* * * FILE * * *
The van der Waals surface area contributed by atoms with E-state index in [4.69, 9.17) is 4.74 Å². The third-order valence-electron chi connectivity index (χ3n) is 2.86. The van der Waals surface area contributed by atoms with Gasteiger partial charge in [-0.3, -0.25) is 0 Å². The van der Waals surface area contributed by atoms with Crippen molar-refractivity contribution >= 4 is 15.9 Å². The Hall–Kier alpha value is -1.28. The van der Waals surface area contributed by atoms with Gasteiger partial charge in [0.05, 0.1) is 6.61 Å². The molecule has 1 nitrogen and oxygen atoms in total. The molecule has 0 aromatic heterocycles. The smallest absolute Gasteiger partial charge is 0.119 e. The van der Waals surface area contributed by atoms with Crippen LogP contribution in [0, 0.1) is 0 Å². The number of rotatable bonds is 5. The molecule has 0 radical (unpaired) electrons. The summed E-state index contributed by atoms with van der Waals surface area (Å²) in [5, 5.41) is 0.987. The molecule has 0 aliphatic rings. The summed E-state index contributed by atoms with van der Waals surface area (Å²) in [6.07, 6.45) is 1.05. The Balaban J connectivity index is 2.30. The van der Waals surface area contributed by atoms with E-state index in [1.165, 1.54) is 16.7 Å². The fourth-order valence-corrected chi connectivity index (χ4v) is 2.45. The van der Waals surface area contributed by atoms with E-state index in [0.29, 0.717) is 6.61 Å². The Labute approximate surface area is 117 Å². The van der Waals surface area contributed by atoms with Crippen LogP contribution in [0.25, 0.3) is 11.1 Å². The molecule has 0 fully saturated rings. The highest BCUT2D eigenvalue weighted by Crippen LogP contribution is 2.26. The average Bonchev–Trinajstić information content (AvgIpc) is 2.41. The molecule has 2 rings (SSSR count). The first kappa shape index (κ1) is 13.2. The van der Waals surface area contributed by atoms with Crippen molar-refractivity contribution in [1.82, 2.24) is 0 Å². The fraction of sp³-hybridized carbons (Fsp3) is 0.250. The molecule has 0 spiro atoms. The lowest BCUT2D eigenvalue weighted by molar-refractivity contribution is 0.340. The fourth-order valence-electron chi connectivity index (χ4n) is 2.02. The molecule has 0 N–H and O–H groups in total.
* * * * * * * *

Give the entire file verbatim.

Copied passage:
The van der Waals surface area contributed by atoms with E-state index in [4.69, 9.17) is 4.74 Å². The third-order valence-electron chi connectivity index (χ3n) is 2.86. The van der Waals surface area contributed by atoms with Gasteiger partial charge in [-0.3, -0.25) is 0 Å². The van der Waals surface area contributed by atoms with Crippen molar-refractivity contribution >= 4 is 15.9 Å². The Hall–Kier alpha value is -1.28. The van der Waals surface area contributed by atoms with Gasteiger partial charge in [0.05, 0.1) is 6.61 Å². The molecule has 1 nitrogen and oxygen atoms in total. The molecule has 0 aromatic heterocycles. The smallest absolute Gasteiger partial charge is 0.119 e. The van der Waals surface area contributed by atoms with Crippen LogP contribution in [0, 0.1) is 0 Å². The number of rotatable bonds is 5. The molecule has 0 radical (unpaired) electrons. The summed E-state index contributed by atoms with van der Waals surface area (Å²) in [5, 5.41) is 0.987. The molecule has 0 aliphatic rings. The summed E-state index contributed by atoms with van der Waals surface area (Å²) in [6.07, 6.45) is 1.05. The Balaban J connectivity index is 2.30. The van der Waals surface area contributed by atoms with E-state index in [1.165, 1.54) is 16.7 Å². The fourth-order valence-corrected chi connectivity index (χ4v) is 2.45. The van der Waals surface area contributed by atoms with E-state index in [0.29, 0.717) is 6.61 Å². The Labute approximate surface area is 117 Å². The van der Waals surface area contributed by atoms with Crippen LogP contribution in [0.25, 0.3) is 11.1 Å². The molecule has 0 fully saturated rings. The highest BCUT2D eigenvalue weighted by Crippen LogP contribution is 2.26. The average Bonchev–Trinajstić information content (AvgIpc) is 2.41. The molecule has 2 rings (SSSR count). The first kappa shape index (κ1) is 13.2. The van der Waals surface area contributed by atoms with Crippen molar-refractivity contribution in [1.82, 2.24) is 0 Å². The fraction of sp³-hybridized carbons (Fsp3) is 0.250. The molecule has 0 spiro atoms. The lowest BCUT2D eigenvalue weighted by molar-refractivity contribution is 0.340. The fourth-order valence-electron chi connectivity index (χ4n) is 2.02. The molecule has 0 N–H and O–H groups in total.